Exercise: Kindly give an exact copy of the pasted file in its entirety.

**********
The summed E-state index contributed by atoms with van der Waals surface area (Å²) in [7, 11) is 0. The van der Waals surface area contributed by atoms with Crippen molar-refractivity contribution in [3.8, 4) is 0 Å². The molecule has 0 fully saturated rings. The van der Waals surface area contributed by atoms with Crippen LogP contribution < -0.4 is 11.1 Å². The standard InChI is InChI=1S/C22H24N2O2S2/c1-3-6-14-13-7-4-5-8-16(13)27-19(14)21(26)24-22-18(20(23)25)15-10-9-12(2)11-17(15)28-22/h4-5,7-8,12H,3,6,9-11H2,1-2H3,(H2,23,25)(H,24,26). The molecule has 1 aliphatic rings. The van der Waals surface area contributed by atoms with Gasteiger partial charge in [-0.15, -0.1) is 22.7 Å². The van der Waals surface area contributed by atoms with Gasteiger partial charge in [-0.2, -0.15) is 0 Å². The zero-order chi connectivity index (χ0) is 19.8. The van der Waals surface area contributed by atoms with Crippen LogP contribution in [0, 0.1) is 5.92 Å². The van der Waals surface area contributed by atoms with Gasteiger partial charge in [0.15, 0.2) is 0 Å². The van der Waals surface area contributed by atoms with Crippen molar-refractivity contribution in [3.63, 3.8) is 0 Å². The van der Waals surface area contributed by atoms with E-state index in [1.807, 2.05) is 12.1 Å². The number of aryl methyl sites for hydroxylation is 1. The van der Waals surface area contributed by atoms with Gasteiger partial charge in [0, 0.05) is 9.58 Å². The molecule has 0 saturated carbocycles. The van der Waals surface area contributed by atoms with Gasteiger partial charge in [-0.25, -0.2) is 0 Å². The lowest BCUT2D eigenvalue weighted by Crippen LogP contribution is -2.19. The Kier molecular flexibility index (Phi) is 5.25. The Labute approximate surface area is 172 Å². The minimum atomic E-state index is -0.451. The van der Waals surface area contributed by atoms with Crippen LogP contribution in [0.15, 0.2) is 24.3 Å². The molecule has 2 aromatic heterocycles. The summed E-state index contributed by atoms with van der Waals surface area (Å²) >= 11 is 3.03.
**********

The summed E-state index contributed by atoms with van der Waals surface area (Å²) in [7, 11) is 0. The van der Waals surface area contributed by atoms with Crippen molar-refractivity contribution in [3.8, 4) is 0 Å². The molecule has 0 fully saturated rings. The van der Waals surface area contributed by atoms with Crippen LogP contribution < -0.4 is 11.1 Å². The standard InChI is InChI=1S/C22H24N2O2S2/c1-3-6-14-13-7-4-5-8-16(13)27-19(14)21(26)24-22-18(20(23)25)15-10-9-12(2)11-17(15)28-22/h4-5,7-8,12H,3,6,9-11H2,1-2H3,(H2,23,25)(H,24,26). The molecule has 1 aliphatic rings. The van der Waals surface area contributed by atoms with Gasteiger partial charge in [-0.15, -0.1) is 22.7 Å². The van der Waals surface area contributed by atoms with Gasteiger partial charge in [-0.2, -0.15) is 0 Å². The zero-order chi connectivity index (χ0) is 19.8. The van der Waals surface area contributed by atoms with Crippen LogP contribution in [0, 0.1) is 5.92 Å². The van der Waals surface area contributed by atoms with Gasteiger partial charge in [0.15, 0.2) is 0 Å². The van der Waals surface area contributed by atoms with Crippen molar-refractivity contribution in [3.63, 3.8) is 0 Å². The van der Waals surface area contributed by atoms with E-state index in [1.807, 2.05) is 12.1 Å². The number of aryl methyl sites for hydroxylation is 1. The van der Waals surface area contributed by atoms with Gasteiger partial charge in [0, 0.05) is 9.58 Å². The molecule has 0 saturated carbocycles. The van der Waals surface area contributed by atoms with Gasteiger partial charge in [-0.25, -0.2) is 0 Å². The lowest BCUT2D eigenvalue weighted by Crippen LogP contribution is -2.19. The Kier molecular flexibility index (Phi) is 5.25. The Labute approximate surface area is 172 Å². The minimum atomic E-state index is -0.451. The van der Waals surface area contributed by atoms with Crippen LogP contribution in [0.15, 0.2) is 24.3 Å². The molecule has 2 aromatic heterocycles. The summed E-state index contributed by atoms with van der Waals surface area (Å²) >= 11 is 3.03.